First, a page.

Hulu's push to put its content in front of cable TV customers has a new partner: AT&T. The streaming service already teamed up with Cablevision, and also announced it's working with several smaller cable providers to put Hulu on their customer's TiVo DVRs. While we're still not sure how the Cablevision deal will work, the situation with AT&T (which tried to buy Hulu) is clear: this isn't plugging into U-Verse TV boxes, and you will need a $7.99 subscription to make it work. As shown in the picture above, the two already have a partnership to put some of Hulu's free shows on the AT&T site, so this will expand that to include stuff people will need to pay extra for. While the two are "exploring a possibility" of bringing a Hulu app to TV, when they launch later this year AT&T customers will be able to browse the catalog via a mobile app or on the web.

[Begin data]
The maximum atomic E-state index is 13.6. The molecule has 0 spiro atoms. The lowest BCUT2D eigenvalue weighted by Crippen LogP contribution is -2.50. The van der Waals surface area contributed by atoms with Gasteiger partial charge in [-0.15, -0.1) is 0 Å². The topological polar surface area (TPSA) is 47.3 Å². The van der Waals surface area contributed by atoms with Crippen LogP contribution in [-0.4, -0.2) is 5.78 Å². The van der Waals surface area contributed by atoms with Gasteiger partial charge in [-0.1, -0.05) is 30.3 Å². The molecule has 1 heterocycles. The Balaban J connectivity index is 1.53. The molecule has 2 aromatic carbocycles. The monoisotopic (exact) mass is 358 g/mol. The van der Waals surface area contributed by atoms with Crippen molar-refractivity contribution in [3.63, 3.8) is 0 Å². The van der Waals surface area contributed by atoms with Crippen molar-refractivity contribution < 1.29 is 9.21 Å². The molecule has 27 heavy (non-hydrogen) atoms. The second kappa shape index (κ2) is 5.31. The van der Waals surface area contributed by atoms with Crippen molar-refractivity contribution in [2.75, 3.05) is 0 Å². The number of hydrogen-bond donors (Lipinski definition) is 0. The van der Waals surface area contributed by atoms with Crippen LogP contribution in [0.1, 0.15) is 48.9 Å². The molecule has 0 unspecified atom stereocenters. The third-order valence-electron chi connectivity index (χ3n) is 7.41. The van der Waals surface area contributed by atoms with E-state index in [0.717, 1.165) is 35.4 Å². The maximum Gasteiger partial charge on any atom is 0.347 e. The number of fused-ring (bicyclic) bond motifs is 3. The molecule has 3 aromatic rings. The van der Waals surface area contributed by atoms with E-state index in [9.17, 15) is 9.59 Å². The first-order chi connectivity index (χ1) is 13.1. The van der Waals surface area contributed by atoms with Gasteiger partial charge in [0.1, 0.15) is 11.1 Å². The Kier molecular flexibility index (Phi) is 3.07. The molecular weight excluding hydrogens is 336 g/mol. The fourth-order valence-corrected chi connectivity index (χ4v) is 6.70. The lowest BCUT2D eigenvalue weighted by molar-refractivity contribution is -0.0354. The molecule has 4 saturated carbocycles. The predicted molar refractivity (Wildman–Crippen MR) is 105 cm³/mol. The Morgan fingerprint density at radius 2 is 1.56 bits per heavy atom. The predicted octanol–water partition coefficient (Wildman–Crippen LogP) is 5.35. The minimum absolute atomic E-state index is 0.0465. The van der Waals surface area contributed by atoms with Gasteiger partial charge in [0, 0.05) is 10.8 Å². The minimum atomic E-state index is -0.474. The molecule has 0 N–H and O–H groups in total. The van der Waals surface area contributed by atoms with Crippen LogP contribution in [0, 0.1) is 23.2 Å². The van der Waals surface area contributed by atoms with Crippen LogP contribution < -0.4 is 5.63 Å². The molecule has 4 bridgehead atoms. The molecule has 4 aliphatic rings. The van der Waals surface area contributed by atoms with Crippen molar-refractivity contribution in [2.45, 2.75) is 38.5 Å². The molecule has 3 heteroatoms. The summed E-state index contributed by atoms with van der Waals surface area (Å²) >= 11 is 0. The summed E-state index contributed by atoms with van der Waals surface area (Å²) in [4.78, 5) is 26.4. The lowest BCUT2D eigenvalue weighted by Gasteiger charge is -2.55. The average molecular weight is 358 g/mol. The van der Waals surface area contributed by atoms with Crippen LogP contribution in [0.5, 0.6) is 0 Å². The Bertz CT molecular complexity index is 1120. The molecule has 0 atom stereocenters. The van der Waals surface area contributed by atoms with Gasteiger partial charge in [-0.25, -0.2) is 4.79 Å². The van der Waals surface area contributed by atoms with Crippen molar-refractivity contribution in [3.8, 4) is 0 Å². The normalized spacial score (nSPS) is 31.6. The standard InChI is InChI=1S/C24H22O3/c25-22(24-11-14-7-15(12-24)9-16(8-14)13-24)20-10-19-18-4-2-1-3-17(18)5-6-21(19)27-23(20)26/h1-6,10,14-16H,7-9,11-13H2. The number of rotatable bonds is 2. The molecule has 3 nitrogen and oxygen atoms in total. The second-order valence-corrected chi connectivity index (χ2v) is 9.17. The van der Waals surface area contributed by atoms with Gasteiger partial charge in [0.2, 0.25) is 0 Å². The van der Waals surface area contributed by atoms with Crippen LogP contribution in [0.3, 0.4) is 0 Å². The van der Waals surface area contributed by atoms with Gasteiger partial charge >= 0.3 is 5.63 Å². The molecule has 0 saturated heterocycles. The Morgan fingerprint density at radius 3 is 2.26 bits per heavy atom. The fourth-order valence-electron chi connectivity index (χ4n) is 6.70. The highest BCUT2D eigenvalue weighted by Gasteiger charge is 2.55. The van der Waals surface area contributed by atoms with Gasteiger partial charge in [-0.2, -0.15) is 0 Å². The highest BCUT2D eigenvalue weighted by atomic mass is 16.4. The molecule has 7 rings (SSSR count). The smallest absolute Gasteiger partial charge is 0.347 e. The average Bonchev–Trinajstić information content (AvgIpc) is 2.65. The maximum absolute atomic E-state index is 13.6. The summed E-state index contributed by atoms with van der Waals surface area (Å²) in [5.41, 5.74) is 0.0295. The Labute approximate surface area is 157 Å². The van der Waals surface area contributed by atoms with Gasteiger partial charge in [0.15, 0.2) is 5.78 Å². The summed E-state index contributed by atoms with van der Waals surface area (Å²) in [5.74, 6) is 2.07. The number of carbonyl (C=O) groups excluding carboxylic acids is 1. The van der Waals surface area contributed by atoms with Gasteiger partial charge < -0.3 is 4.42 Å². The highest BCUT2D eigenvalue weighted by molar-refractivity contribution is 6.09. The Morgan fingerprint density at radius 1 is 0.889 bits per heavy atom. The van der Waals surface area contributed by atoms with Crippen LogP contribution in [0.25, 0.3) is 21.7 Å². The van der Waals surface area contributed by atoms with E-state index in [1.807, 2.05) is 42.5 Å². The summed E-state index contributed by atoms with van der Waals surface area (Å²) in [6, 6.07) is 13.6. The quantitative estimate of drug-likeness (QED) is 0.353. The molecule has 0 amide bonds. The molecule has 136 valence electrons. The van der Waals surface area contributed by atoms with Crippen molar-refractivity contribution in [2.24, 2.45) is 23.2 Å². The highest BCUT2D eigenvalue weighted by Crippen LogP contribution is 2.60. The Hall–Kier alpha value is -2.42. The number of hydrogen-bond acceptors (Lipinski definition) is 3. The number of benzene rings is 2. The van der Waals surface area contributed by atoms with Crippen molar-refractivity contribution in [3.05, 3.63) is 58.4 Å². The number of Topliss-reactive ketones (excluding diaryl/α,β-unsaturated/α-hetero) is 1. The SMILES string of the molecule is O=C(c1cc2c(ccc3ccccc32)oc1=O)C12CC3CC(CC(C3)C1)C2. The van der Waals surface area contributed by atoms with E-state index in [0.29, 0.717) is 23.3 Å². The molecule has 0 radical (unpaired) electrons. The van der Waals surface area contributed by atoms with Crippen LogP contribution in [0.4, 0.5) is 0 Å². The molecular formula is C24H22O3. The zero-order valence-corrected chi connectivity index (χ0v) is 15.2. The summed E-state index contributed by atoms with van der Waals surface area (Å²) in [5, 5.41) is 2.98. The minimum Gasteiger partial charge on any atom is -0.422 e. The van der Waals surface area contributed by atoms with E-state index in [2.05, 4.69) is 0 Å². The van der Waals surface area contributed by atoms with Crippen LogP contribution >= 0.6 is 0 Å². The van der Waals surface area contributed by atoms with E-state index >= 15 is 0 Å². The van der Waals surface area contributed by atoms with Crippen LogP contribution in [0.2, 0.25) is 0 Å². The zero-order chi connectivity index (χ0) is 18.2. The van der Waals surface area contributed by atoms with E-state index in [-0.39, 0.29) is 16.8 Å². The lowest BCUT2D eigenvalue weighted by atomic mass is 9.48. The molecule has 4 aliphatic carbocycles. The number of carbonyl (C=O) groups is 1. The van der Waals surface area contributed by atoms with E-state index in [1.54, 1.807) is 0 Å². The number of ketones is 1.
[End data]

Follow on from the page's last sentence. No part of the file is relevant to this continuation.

Of course, you can already get Hulu via web, mobile and connected TV apps, so why is it setting up all of these deals? The idea here is about getting its subscription in front of as many potential customers as possible, while adding more content for viewers who are already paying for TV and watching commercials.
With Netflix millions of customers ahead and already owning mindshare with its original content, Hulu needs a different approach to expose what it has, including current-season TV shows, The Criterion Collection, Seinfeld and a growing slate of original series. In the distant past (2011) customers couldn't get Hulu or Netflix on cable-provided DVRs, even for TiVos which already supported the apps. These are different times, and as TV companies see more customers spending time watch TV streamed from the internet, they'll be looking for a way to get a piece of that action.